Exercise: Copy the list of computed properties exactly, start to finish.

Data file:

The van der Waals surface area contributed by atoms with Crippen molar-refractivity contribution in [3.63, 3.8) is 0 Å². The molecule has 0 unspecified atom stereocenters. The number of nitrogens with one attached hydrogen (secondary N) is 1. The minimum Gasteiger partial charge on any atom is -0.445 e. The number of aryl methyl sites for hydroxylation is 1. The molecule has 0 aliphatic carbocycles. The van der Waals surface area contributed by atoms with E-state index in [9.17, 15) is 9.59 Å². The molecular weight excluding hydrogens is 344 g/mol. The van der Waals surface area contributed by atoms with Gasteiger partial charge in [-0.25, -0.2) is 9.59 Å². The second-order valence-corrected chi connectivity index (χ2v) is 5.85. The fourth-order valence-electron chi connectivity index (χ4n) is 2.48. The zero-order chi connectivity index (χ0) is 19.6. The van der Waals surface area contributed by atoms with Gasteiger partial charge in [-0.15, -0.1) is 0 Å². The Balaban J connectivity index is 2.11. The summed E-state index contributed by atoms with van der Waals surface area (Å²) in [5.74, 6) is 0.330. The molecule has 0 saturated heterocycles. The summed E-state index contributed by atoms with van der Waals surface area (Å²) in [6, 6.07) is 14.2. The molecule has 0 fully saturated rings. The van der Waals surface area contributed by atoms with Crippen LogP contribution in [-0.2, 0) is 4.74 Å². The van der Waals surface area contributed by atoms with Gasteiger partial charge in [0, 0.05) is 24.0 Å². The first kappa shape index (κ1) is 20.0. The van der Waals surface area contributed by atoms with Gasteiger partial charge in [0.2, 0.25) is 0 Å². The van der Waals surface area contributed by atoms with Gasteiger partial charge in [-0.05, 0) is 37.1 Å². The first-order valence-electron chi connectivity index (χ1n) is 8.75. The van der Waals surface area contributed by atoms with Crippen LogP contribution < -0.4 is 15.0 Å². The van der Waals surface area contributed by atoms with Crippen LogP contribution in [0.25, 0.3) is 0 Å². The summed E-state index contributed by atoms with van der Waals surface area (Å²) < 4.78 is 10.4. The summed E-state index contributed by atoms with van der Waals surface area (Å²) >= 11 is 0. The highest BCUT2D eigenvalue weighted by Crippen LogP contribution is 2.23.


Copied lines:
The van der Waals surface area contributed by atoms with Crippen molar-refractivity contribution in [3.63, 3.8) is 0 Å². The molecule has 0 unspecified atom stereocenters. The number of nitrogens with one attached hydrogen (secondary N) is 1. The minimum Gasteiger partial charge on any atom is -0.445 e. The number of aryl methyl sites for hydroxylation is 1. The molecule has 0 aliphatic carbocycles. The van der Waals surface area contributed by atoms with E-state index in [9.17, 15) is 9.59 Å². The molecular weight excluding hydrogens is 344 g/mol. The van der Waals surface area contributed by atoms with Gasteiger partial charge in [-0.25, -0.2) is 9.59 Å². The second-order valence-corrected chi connectivity index (χ2v) is 5.85. The fourth-order valence-electron chi connectivity index (χ4n) is 2.48. The zero-order chi connectivity index (χ0) is 19.6. The van der Waals surface area contributed by atoms with Gasteiger partial charge in [-0.15, -0.1) is 0 Å². The Balaban J connectivity index is 2.11. The summed E-state index contributed by atoms with van der Waals surface area (Å²) in [5.74, 6) is 0.330. The molecule has 0 saturated heterocycles. The summed E-state index contributed by atoms with van der Waals surface area (Å²) in [6, 6.07) is 14.2. The molecule has 0 fully saturated rings. The van der Waals surface area contributed by atoms with Crippen LogP contribution in [-0.2, 0) is 4.74 Å². The van der Waals surface area contributed by atoms with Gasteiger partial charge in [0, 0.05) is 24.0 Å². The first kappa shape index (κ1) is 20.0. The van der Waals surface area contributed by atoms with Gasteiger partial charge in [0.2, 0.25) is 0 Å². The van der Waals surface area contributed by atoms with Gasteiger partial charge in [-0.05, 0) is 37.1 Å². The first-order valence-electron chi connectivity index (χ1n) is 8.75. The van der Waals surface area contributed by atoms with Crippen LogP contribution < -0.4 is 15.0 Å². The van der Waals surface area contributed by atoms with Crippen LogP contribution in [0.25, 0.3) is 0 Å². The summed E-state index contributed by atoms with van der Waals surface area (Å²) < 4.78 is 10.4. The summed E-state index contributed by atoms with van der Waals surface area (Å²) >= 11 is 0. The highest BCUT2D eigenvalue weighted by Crippen LogP contribution is 2.23.